Eleanor F. Miller

Eleanor F. Miller
Imperial College London | Imperial · National Heart and Lung Institute

Doctor of Philosophy

About

36
Publications
1,059
Reads
How we measure 'reads'
A 'read' is counted each time someone views a publication summary (such as the title, abstract, and list of authors), clicks on a figure, or views or downloads the full-text. Learn more
44
Citations
Introduction
We live in an era of significant environmental and climatic change. Concerningly, this rapid rate of change stresses species across the globe, forcing them to adapt to new biotic and abiotic dynamics. To understand how species and ecosystems might cope under different climate scenarios we can explore how they have responded to rapid environmental change in the past. To that end, I’m interested in how populations have changed through evolutionary time.

Publications

Publications (36)
Preprint
Full-text available
Extensive sequencing of modern and ancient human genomes has revealed that contemporary populations can be explained as the result of recent mixing of a few distinct ancestral genetic lineages ¹ . But the small number of aDNA samples that predate the Last Glacial Maximum means that the origins of these lineages are not well understood. Here, we cir...
Article
Full-text available
During the Quaternary, large climate oscillations impacted the distribution and demography of species globally. Two approaches have played a major role in reconstructing changes through time: Bayesian Skyline Plots (BSP), which reconstruct population fluctuations based on genetic data, and Species Distribution Models, which allow us to back‐cast th...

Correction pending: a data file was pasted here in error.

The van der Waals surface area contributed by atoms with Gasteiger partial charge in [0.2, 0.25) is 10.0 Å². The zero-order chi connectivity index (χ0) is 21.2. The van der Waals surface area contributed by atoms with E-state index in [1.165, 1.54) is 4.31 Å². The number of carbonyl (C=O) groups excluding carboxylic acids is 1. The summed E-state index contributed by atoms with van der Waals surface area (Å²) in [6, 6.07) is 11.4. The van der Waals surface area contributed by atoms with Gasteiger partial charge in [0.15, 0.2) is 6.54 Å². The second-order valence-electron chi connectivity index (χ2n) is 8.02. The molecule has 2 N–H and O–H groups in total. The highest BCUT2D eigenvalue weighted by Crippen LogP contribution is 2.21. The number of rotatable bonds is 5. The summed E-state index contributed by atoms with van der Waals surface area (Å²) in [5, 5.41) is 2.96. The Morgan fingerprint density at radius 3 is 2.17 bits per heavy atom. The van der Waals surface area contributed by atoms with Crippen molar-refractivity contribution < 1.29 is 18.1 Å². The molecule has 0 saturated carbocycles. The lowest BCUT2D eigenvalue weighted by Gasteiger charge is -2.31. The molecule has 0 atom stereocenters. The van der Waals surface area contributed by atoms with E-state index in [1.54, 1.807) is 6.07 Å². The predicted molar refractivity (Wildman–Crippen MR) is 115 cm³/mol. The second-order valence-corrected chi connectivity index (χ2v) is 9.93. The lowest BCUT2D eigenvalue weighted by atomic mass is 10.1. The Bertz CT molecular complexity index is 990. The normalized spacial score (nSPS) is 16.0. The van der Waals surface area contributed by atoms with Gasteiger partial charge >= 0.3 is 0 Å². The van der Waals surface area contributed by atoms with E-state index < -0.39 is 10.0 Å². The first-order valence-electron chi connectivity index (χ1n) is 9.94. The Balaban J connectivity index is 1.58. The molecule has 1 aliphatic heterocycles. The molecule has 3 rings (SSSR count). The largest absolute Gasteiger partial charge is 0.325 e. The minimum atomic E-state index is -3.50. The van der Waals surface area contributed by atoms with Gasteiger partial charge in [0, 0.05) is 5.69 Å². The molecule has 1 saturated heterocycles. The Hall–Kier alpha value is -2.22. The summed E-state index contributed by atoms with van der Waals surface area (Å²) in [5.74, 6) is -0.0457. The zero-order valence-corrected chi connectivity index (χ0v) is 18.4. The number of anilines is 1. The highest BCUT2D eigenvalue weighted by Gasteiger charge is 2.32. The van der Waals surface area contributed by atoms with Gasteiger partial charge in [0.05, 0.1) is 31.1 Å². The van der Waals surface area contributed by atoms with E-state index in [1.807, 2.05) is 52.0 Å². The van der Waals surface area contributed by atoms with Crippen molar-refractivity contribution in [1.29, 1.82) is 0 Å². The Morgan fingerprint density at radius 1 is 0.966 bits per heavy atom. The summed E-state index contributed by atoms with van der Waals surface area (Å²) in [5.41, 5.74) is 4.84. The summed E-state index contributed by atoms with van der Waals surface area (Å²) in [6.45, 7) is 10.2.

Preprint
Full-text available
During the glacial periods of the Pleistocene, swathes of the Northern Hemisphere were covered by ice sheets, tundra and permafrost leaving large areas uninhabitable for temperate and boreal species. The glacial refugia paradigm proposes that, during glaciations, species living in the Northern Hemisphere were forced southwards, forming isolated, in...
Article
Full-text available
Background Today an unprecedented amount of genetic sequence data is stored in publicly available repositories. For decades now, mitochondrial DNA (mtDNA) has been the workhorse of genetic studies, and as a result, there is a large volume of mtDNA data available in these repositories for a wide range of species. Indeed, whilst whole genome sequenci...
Preprint
Full-text available
Today an unprecedented amount of genetic sequence data is stored in publicly available repositories. For decades now, mitochondrial DNA (mtDNA) has been the workhorse of genetic studies, and as a result, there is a large volume of mtDNA data available in these repositories for a wide range of species. Indeed, whilst whole genome sequencing is an ex...